Can the Suns take care of business tonight on the last game of their home-stretch?
Where: U.S. Airways Center - Phoenix, AZ
When: 7:00 p.m. (AZ)
Watch: FSAZ (locally) / NBA League Pass
Tonight, the Phoenix Suns are playing the final game of their five-game home stand against the Charlotte Hornets, before going on the road for a six game stretch that begins tomorrow night against the Los Angeles Clippers.
Th Suns have split their first four home games, going 2-2, in what has been anything but an easy stretch for Phoenix. This will be an important game for the Suns for that very reason. They would like to end their home-court stand with a winning record before going on the road for the next week and a half.
As for the Hornets, they are coming off of a two-game losing streak on the road against the Los Angeles Lakers and the Portland Trail Blazers. Charlotte will be looking to steal a win in Phoenix to try to salvage their road trip, with one game still left to play against the Golden State Warriors tomorrow night before they return home.
|PG||Eric Bledsoe||Kemba Walker|
|SG||Goran Dragic||Lance Stephenson|
|SF||Marcus Morris||Michael Kidd-Gilchrist|
|PF||Markieff Morris||Marvin Williams|
|C||Miles Plumlee||Al Jefferson|
Start Your Engines: The Suns are still trying to figure out how to start their games with as much intensity and energy as they finish them. So far, the Suns have been bailed out on their slow starts through their inspired play late in the game, but they can't continue this trend without consequences. This has definitely become a pattern, and the Suns will be looking to remedy the situation tonight against Charlotte.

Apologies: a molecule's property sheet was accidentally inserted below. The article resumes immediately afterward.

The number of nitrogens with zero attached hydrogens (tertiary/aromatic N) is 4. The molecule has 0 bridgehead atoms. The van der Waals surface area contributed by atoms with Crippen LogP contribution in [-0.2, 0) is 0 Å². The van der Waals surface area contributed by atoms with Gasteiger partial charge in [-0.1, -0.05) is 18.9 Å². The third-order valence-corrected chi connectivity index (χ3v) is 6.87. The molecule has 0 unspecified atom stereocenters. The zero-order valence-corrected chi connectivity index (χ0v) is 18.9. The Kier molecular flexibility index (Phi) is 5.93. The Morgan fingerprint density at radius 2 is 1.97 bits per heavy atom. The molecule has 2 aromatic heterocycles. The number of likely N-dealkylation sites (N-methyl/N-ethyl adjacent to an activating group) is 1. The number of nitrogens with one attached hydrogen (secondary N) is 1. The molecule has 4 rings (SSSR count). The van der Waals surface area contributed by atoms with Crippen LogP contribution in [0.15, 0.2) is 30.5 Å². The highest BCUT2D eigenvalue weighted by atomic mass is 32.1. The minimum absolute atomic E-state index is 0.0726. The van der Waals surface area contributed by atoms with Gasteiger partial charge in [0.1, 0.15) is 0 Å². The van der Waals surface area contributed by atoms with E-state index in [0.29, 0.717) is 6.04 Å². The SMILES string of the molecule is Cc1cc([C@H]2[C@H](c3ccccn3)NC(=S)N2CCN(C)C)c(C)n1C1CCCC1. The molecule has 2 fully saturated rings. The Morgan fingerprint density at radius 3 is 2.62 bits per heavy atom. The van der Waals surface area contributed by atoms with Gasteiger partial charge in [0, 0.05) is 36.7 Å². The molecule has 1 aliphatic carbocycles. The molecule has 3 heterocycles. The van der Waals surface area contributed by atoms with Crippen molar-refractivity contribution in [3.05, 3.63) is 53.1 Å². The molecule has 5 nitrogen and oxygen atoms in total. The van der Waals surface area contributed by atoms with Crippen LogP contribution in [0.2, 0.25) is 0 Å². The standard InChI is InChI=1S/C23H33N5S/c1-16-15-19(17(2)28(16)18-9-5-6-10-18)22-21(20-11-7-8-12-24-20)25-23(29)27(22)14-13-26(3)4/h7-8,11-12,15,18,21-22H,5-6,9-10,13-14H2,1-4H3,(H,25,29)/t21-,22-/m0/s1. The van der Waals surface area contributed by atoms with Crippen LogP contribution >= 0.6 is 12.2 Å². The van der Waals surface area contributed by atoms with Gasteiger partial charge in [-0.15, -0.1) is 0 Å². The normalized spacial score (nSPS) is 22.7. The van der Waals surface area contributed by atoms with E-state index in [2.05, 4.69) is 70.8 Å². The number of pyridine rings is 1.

Never Underestimate Your Opponent: Yes, the Hornets are 3-5. Yes, the Suns are a better team. Yes, the Suns can still lose. The Hornets are probably better than their record would indicate. On Tuesday, they lost by only two points to a very good Blazers team, in a game that went down to the wire. They also lost by only two points to the Memphis Grizzlies to start the season. The point is, the Suns can't afford to overlook the Hornets in tonight's get-away game before heading to La-La Land. Charlotte is very capable of hanging a bad loss on the Suns if they don't come prepared.
Slash Brothers: The Suns are supposed to have one of the best starting back-courts in the NBA. At times this season, they have definitely lived up to that billing, but at others...not so much. In fact, the second unit back-court of Isaiah Thomas and Gerald Green is averaging more points both individually, and together, than the once dynamic-duo of Goran Dragic and Eric Bledsoe. The Suns are only eight games into the season, and this is certainly no time to panic, but I think the team and fans alike would love to see their two starting guards begin to dominate on the floor together, and build leads against their opponent without having to rely on their dynamic second-unit to consistently save the day.
Big Al: Once again, the Hornets have a player who could be kryptonite for the Super-Suns. Al Jefferson continues to be one of the most underrated bigs in the NBA, quietly averaging over 22 points per game to start the season. The Suns will need both Miles Plumlee and Alex Len to play strong yet disciplined defense against the Hornet's very skilled big man. One positive in this match-up, however, is that Al isn't the best rebounder, so hopefully the Suns can take advantage of that.